decided: November 15, 1966.
UNIONTOWN SCHOOL DISTRICT
MARCLAY UNION SCHOOL DISTRICT, APPELLANT
Appeal from decree of Court of Common Pleas of Fayette County, No. 2481 in Equity, in case of School District of City of Uniontown, New Salem Independent School District, Edwin A. Smeal et al. v. Marclay Union School District, Franklin Township School District, Menallen Township School District et al.
Paul V. Mahoney, with him David E. Cohen, for appellants.
Ira B. Coldren, Jr., with him J. B. Adams, Fred C. Adams and D. W. MacDonald, Jr., for appellees.
Bell, C.j., Musmanno, Jones, Cohen, Eagen, O'Brien and Roberts, JJ. Opinion by Mr. Justice Eagen.
[ 423 Pa. Page 331]
This is an appeal from a final decree in equity entered below.
Pursuant to the provisions of the Public School Code, Act of March 10, 1949, P.L. 30, 24 P.S. § 1-101 et seq., as added and amended, particularly by the School District Reorganization Acts of August 8, 1963, P.L. 564, and April 26, 1965, P.L. 20, § 1, 24 P.S. § 3-303.1(b), the County Board of School Directors of Fayette County at a duly called and constituted convention adopted a plan of reorganization for the county school system consisting of six administrative units or districts. An interim operating committee for each was elected. The plan was submitted to the Pennsylvania Department of Public Instruction and approved.
Subsequently, certain school districts included within one of the new administrative districts (Administrative Unit 63-6), joined in by a number of taxpayers therein, instituted this action in equity to enjoin the committee elected therefor from organizing and functioning. Over objection, the court entertained the action. After hearing, it ruled that the committee was illegally constituted, based upon its conclusion, that the convention "did not apply the principle of proportionate representation according to population in
[ 423 Pa. Page 332]
the selection of the members" of the committee, as required by the Act of 1965, supra, § 3-303.1(b). A final decree permanently enjoining the committee from operating was entered. It was also directed that a new convention be called and a new committee elected. This appeal followed.
The first question presented is whether or not the lower court had the power to review the merits of the pertinent decision of the convention in this action, particularly, in view of the provisions of the governing statute, the Act of 1965, supra, that "the decision of the convention in selecting the interim committee shall be final."*fn1 We conclude it did not.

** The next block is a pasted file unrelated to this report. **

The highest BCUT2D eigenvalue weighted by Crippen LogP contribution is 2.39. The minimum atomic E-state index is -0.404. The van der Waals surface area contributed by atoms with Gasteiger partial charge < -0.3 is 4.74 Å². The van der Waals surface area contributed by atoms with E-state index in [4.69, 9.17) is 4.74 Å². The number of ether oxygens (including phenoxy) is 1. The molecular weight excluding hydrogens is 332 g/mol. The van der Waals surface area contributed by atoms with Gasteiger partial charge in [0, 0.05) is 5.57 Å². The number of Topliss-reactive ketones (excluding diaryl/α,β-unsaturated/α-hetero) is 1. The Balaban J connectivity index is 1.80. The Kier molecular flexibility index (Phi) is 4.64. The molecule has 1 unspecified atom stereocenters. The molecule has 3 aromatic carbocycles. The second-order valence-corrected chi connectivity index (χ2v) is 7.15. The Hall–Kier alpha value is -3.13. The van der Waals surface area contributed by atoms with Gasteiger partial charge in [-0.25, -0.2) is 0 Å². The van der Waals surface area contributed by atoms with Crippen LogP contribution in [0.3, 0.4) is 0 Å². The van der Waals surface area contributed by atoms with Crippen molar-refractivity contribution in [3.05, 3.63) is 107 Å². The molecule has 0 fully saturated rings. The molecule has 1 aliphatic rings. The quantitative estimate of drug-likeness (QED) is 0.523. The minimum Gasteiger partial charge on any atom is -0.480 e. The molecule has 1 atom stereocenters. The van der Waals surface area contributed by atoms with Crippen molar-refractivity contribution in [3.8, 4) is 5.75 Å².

Where a statute expressly denies the right of appeal from a legislative act of some administrative agency, judicial review thereof is not available except as to the question of jurisdiction and regularity of the proceedings. The merits of the controversy cannot be considered, even though the interpretation of the facts or the law by the agency involved may have been erroneous. See, Kaufman Construction Co. v. Holcomb, 357 Pa. 514, 55 A.2d 534 (1947); and, Newport Twp. Sch. Dist. v. State Tax Equal. Board, 366 Pa. 603, 79 A.2d 641 (1951). The decision of the convention in electing the committee involved was purely a legislative function delegated to the school districts by the legislature, in the performance of the Commonwealth's responsibility of maintaining and establishing a public school system. In stating that "the decision of the convention in selecting the interim committee shall be final," the legislature, in effect, denied the right of appeal from that decision. As stated in White Township School Directors Appeal, 300 Pa. 422, 150 A.
[ 423 Pa. Page 333744]
(1930), at 428: "Where a statute provides that the decision of the Court below shall be final, or uses words of similar import, it has the same effect as if the Legislature had said that no right of appeal is permitted, as here." See also, Glen Alden Coal Co. v. State Tax Equalization Board, 367 Pa. 63, 79 A.2d 645 (1951). The fact that review on the merits of the convention's particular decision was sought in equity rather than in law is of no moment. The complainants cannot achieve by indirection that which could not be accomplished directly. See, Kaufman Construction Co. v. Holcomb, supra, at 520.
Since it was not alleged or established that the convention lacked jurisdiction or that the proceedings in connection therewith were irregular, the lower court should have dismissed the action.
Decree vacated, and complaint dismissed. Costs to be paid by the appellees.
Decree vacated and complaint dismissed.